Are humans sensitive to the planet's magnetic field? Some are, but even those with the capability are not aware of their "sixth sense."

Magnetoreception is a common trait among many animals, but humans have never been shown to display this ability until now.

Researchers Design Highly Controlled Environment To Find 'Sixth Sense'

In a new study published in the journal eNeuro, researchers reveal that the human brain is capable of sensing the Earth's magnetic field.

Joseph Kirschvink, study author and geophysicist from Caltech, explains to Gizmodo that the research team focused on brainwave activity for the study.

"If the brain is not responding to the magnetic field, then there is no way that the magnetic field can influence someone's behavior," he says. "The brain must first perceive something in order to act on it — there is no such thing as 'extra-sensory perception.' What we have shown is this is a proper sensory system in humans, just like it is in many animals."

Kirschvink and other researchers designed a special chamber, which blocks extraneous interference that could potentially compromise the findings. Inside this chamber, participants' brainwaves were monitored using electroencephalogram (EEG).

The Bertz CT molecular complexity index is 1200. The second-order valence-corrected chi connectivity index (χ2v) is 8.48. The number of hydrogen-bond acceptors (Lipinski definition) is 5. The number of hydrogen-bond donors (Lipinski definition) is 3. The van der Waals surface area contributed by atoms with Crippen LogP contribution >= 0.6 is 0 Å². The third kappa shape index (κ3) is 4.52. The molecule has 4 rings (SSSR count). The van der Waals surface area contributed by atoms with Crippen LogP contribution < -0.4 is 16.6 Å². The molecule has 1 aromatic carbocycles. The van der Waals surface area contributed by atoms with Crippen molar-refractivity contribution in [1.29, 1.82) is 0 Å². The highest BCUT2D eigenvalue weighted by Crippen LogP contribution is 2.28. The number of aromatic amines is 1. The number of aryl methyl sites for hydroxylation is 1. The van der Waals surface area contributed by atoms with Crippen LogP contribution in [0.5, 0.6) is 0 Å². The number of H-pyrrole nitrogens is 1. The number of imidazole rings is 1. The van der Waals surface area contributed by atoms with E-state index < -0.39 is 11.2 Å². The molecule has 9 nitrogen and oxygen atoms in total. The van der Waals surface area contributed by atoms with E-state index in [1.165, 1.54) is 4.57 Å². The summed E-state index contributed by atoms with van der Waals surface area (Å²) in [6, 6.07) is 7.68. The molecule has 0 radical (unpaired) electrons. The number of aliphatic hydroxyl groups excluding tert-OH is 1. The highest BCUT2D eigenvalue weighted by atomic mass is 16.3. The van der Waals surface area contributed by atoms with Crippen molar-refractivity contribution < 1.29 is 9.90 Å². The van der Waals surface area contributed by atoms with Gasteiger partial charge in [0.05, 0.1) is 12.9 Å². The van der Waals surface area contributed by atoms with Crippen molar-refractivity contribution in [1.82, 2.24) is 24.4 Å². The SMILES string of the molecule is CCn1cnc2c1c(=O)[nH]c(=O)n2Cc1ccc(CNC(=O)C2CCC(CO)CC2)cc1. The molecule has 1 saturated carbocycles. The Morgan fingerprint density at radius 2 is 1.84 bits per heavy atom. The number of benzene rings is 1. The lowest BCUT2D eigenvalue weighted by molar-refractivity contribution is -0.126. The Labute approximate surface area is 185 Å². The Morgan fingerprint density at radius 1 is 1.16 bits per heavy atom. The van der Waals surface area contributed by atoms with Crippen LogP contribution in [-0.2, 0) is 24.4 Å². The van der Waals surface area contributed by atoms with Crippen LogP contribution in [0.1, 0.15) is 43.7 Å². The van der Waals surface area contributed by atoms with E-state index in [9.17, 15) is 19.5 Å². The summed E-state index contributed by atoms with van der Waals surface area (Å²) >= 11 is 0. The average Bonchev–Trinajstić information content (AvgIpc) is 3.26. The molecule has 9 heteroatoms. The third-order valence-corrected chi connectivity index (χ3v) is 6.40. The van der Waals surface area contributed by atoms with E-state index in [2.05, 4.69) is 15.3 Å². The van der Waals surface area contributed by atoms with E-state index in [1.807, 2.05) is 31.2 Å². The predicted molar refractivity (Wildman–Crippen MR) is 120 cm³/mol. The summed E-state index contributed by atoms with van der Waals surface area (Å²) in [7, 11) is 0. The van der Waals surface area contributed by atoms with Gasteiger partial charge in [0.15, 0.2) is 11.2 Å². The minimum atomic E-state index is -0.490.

As the researchers write in Discover Magazine, the magnetic field shifts relative to the skull when someone turns their head in regular life. The brain registers no surprise, since it directed the movement. If another person turns the head, the body will still register a change in its position in space from vestibular clues.

For this study, the researchers controlled the magnetic field around the participants' heads without alerting the brain with movement or other spatial cues. Only the magnetic field shifted — and the scientists wanted to see whether the participants will be able to register the changes.

None of the participants reported sensing any changes in the magnetic field, but the EEG findings reveal a wide range of reactions. Some brains barely took note of the changes, while four of the 34 participants showed strong brain responses to the rotations of Earth-strength magnetic fields.

Specific Responses In Few Participants

Brain responses were only triggered when the vertical component of the magnetic field pointed downward at around 60 degrees. Since this is a natural occurrence in Pasadena, California, the researchers suggest that responses are connected to the brain's natural stimuli.

Previous research shows that it's a similar mechanism to a number of animals who only respond to magnetic signals that are relevant and common in their environment.

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